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article imageGuilty pleas entered in federal criminal fake Parmesan case

By Karen Graham     Feb 27, 2016 in Food
The executive of a now defunct cheese company accused of selling "real Parmesan cheese" containing wood pulp instead of cheese had her day in court Friday, entering guilty pleas for herself and the companies.
Michelle Myrter, the daughter of Castle Cheese Co. co-CEO George Myrter, pleaded guilty to one criminal misdemeanor count in U.S. District Court for the Western District of Pennsylvania.
District Judge Mark Hornak released her on her own recognizance pending her sentencing. Myrter faces up to a year in prison and/or up to a $100,000 fine.
According to Food Safety News, she admitted to “aiding and abetting the introduction of adulterated and misbranded cheese products into interstate commerce, in violation of provisions of the Federal Food, Drug and Cosmetic Act.”
On behalf of the two cheese companies, Michelle Myrter entered guilty pleas to one count each of “conspiring to introduce misbranded and adulterated cheese products into interstate commerce and to commit money laundering.”
In October 2015, the Justice Department filed criminal charges against Myrter and two corporate entities, Universal Cheese & Drying Inc. and International Packing LLC of Slippery Rock, Pennsylvania.
According to a Digital Journal story on the "fake Parmesan cheese" case, the FDA acting on a tip in November 2012 paid a visit to the company in Pennsylvania and got the evidence that the cheese was made with wood fillers.
Well, here's the shocker. The tipster turned out to be George Myrter. In a letter sent to Castle Cheese Co. on July 11, 2013, the FDA states: "On November 14, 2012, our investigators asked Mr. George L. Myrter, CEO, and Co-owner if he was aware that the firm is substituting a mixture of different cheese products and/or imitation cheese products for real cheese. Mr. Myrter acknowledged that he was."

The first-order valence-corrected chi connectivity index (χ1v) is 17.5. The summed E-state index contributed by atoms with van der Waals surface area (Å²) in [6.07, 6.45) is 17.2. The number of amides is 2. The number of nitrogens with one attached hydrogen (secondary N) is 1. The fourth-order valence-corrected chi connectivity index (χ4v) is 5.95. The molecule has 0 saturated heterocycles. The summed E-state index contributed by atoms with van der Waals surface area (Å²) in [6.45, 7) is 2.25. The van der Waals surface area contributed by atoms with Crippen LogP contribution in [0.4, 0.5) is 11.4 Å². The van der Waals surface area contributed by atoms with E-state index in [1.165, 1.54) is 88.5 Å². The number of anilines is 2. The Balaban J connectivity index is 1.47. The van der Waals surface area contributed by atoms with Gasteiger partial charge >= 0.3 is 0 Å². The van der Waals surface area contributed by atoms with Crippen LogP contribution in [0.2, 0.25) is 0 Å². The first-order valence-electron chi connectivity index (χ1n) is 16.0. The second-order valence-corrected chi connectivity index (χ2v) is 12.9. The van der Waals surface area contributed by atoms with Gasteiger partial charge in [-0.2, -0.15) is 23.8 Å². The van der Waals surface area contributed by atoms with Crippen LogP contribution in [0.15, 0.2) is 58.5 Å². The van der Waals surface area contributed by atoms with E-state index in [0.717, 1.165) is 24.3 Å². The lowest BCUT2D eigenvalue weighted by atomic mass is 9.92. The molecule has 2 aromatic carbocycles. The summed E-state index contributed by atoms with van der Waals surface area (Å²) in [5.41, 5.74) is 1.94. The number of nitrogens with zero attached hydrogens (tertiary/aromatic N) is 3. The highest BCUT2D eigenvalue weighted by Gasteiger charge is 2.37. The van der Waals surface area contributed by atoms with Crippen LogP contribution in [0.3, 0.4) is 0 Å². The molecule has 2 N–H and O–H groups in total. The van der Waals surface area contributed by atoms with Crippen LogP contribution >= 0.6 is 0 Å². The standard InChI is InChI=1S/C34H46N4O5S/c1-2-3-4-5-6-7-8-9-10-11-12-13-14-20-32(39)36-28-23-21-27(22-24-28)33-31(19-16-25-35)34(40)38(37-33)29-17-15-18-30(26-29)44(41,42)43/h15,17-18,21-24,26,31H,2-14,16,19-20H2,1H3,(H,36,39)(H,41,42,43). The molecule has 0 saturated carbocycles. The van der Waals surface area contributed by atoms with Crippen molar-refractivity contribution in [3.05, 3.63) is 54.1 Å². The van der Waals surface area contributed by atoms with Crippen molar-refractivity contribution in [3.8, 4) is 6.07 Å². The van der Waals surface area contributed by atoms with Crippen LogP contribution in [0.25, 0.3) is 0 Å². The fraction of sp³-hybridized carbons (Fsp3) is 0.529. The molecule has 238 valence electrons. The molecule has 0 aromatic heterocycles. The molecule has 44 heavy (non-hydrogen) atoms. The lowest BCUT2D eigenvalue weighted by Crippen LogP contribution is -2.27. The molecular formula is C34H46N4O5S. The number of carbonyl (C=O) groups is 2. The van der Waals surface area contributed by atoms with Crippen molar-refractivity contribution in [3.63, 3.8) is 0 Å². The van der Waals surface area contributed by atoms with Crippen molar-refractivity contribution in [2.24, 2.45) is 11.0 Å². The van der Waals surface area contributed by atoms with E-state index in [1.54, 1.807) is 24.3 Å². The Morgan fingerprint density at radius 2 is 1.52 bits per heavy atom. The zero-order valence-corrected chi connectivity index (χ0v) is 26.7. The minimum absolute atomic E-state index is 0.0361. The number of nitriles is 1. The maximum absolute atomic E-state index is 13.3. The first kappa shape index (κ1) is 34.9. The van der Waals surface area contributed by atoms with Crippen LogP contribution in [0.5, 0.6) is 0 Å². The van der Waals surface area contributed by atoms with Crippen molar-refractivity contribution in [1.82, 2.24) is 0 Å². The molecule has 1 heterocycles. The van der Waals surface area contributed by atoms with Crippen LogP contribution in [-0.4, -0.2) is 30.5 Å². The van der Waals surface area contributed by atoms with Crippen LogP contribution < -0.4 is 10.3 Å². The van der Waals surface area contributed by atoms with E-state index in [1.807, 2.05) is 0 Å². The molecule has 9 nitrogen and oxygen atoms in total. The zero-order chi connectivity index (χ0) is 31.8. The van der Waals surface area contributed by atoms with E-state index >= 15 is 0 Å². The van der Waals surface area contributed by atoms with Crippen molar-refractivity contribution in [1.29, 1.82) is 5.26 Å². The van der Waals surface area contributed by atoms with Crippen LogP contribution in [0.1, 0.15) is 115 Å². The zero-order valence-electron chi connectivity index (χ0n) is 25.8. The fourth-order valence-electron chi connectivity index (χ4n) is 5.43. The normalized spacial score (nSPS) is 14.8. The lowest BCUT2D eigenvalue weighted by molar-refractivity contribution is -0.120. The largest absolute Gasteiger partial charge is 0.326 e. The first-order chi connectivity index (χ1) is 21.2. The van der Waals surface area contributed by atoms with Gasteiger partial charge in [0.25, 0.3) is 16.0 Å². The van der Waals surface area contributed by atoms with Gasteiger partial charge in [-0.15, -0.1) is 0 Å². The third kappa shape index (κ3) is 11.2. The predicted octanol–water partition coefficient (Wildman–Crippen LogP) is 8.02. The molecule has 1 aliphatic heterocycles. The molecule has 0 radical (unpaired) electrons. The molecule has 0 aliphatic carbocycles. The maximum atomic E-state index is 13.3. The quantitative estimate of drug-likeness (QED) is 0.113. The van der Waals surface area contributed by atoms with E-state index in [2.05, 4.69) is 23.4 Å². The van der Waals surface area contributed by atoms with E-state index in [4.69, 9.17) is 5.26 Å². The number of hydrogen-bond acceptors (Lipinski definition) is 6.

In other related news, Wal-Mart is getting sued for selling parmesan cheese containing wood fillers. Wal-Mart customer Marc Moschetta filed the lawsuit, stating, “the 100% representation was false and mischaracterized the amount and percentage of Parmesan cheese in the container,” reports Fortune.
In addition to Mr. Moschetta's lawsuit, another lawsuit was reportedly filed Against Kraft last week in San Francisco, Calif. Randy Hargrove, a spokesperson for Wal-Mart, in a statement to Fortune, said, “We will review the allegations once we have received the complaint and will respond appropriately with the court.”
More about parmesan cheese, wood fillers, 100 parmesan, Guilty pleas, Justice department
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